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Anders

Sir Thomas More

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Last night I read this 1593 collaborative play (including the hand of Shakespeare) on the man who would later be known as St Thomas More, and the subject of Robert Bolt's A Man For All Seasons. Anyone else read it? Any observations?

The play was supressed during the reign of Elizabeth, due to it's favorable portrayal of a well-known Catholic martyr. More is portrayed as a just, man of the people, maintaining their support even to his execution. One of the key (yet fictionally exaggerated) incidents is Sheriff More's appeal to the rioters on May Day 1517. What is particularly interesting is the appeal to the King's God given authority to calm the crowd, and then later his own rejection of that same authority in the form of the Act of Succession. I wonder if this inconsistency is a result of the multiple playwrights, as the characters in the play seem oblivious to this.


"A director must live with the fact that his work will be called to judgment by someone who has never seen a film of Murnau's." - François Truffaut

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What is particularly interesting is the appeal to the King's God given authority to calm the crowd, and then later his own rejection of that same authority in the form of the Act of Succession. I wonder if this inconsistency is a result of the multiple playwrights, as the characters in the play seem oblivious to this.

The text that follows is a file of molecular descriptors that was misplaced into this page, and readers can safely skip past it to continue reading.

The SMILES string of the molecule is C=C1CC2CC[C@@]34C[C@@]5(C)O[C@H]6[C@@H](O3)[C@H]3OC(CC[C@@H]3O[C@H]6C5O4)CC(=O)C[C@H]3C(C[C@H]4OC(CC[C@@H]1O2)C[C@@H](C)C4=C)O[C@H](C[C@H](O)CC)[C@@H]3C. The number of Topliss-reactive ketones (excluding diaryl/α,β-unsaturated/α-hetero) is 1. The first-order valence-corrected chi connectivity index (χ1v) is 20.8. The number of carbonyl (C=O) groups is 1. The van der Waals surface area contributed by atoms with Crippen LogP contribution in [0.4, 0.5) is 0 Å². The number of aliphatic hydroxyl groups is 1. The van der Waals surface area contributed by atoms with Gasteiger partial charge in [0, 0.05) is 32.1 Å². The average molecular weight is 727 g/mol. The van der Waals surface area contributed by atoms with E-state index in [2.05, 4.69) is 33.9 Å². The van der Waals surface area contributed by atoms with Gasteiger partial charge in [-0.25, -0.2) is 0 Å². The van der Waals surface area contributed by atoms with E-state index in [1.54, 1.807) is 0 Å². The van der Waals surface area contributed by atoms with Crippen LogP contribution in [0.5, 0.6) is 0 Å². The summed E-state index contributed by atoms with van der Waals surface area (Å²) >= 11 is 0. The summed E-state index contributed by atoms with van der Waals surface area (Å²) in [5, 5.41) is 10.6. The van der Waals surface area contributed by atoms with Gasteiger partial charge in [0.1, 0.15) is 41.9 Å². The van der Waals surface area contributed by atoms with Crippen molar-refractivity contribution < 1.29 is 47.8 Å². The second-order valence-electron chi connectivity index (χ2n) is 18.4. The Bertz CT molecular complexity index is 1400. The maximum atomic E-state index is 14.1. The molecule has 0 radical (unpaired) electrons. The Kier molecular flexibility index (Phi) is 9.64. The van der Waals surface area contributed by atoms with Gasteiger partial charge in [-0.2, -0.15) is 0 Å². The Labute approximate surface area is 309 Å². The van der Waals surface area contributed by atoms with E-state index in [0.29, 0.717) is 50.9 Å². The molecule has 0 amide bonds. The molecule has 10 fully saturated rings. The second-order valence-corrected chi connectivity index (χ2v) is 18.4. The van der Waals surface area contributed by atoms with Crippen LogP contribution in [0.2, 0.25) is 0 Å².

I'm not sure More would have seen an inconsistency there at all. God-given authority to reign as King of England is one thing; authority to reign as Supreme Head of the Church in England is something completely different.

“I write because I don’t know what I think until I read what I say.” — Flannery O'Connor

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What is particularly interesting is the appeal to the King's God given authority to calm the crowd, and then later his own rejection of that same authority in the form of the Act of Succession. I wonder if this inconsistency is a result of the multiple playwrights, as the characters in the play seem oblivious to this.

I'm not sure More would have seen an inconsistency there at all. God-given authority to reign as King of England is one thing; authority to reign as Supreme Head of the Church in England is something completely different.

Yep, that's pretty much the conclusion we came to in the seminar.


"A director must live with the fact that his work will be called to judgment by someone who has never seen a film of Murnau's." - François Truffaut

Twitter.
Letterboxd.

Reviews and essays at Three Brothers Film.

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